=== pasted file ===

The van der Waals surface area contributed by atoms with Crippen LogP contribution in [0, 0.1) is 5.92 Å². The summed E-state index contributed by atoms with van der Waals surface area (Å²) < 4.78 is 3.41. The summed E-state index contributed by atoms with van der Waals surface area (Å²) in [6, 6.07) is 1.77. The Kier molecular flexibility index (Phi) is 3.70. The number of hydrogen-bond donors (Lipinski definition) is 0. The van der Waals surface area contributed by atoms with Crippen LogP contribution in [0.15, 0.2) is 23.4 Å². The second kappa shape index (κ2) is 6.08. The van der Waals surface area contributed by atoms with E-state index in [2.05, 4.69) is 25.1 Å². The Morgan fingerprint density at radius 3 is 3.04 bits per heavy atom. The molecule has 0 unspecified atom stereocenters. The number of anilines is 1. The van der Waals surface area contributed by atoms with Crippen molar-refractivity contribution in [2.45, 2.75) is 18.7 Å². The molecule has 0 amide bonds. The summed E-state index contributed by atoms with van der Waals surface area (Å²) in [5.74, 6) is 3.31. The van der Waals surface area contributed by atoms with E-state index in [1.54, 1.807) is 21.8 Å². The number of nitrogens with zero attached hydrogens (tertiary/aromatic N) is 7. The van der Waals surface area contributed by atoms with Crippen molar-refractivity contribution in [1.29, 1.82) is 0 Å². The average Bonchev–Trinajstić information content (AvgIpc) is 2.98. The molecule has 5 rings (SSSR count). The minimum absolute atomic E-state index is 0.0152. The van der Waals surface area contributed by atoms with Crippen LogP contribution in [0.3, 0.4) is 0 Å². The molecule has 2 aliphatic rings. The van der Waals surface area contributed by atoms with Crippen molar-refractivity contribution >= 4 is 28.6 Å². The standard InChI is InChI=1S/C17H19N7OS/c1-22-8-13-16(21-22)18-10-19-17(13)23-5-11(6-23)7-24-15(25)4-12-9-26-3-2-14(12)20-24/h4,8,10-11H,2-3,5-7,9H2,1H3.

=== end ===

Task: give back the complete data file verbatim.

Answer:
The van der Waals surface area contributed by atoms with Crippen LogP contribution in [0, 0.1) is 5.92 Å². The summed E-state index contributed by atoms with van der Waals surface area (Å²) < 4.78 is 3.41. The summed E-state index contributed by atoms with van der Waals surface area (Å²) in [6, 6.07) is 1.77. The Kier molecular flexibility index (Phi) is 3.70. The number of hydrogen-bond donors (Lipinski definition) is 0. The van der Waals surface area contributed by atoms with Crippen LogP contribution in [0.15, 0.2) is 23.4 Å². The second kappa shape index (κ2) is 6.08. The van der Waals surface area contributed by atoms with E-state index in [2.05, 4.69) is 25.1 Å². The Morgan fingerprint density at radius 3 is 3.04 bits per heavy atom. The molecule has 0 unspecified atom stereocenters. The number of anilines is 1. The van der Waals surface area contributed by atoms with Crippen molar-refractivity contribution in [2.45, 2.75) is 18.7 Å². The molecule has 0 amide bonds. The summed E-state index contributed by atoms with van der Waals surface area (Å²) in [5.74, 6) is 3.31. The van der Waals surface area contributed by atoms with E-state index in [1.54, 1.807) is 21.8 Å². The number of nitrogens with zero attached hydrogens (tertiary/aromatic N) is 7. The van der Waals surface area contributed by atoms with Crippen molar-refractivity contribution in [1.29, 1.82) is 0 Å². The average Bonchev–Trinajstić information content (AvgIpc) is 2.98. The molecule has 5 rings (SSSR count). The minimum absolute atomic E-state index is 0.0152. The van der Waals surface area contributed by atoms with Crippen LogP contribution in [0.3, 0.4) is 0 Å². The molecule has 2 aliphatic rings. The van der Waals surface area contributed by atoms with Crippen molar-refractivity contribution >= 4 is 28.6 Å². The standard InChI is InChI=1S/C17H19N7OS/c1-22-8-13-16(21-22)18-10-19-17(13)23-5-11(6-23)7-24-15(25)4-12-9-26-3-2-14(12)20-24/h4,8,10-11H,2-3,5-7,9H2,1H3.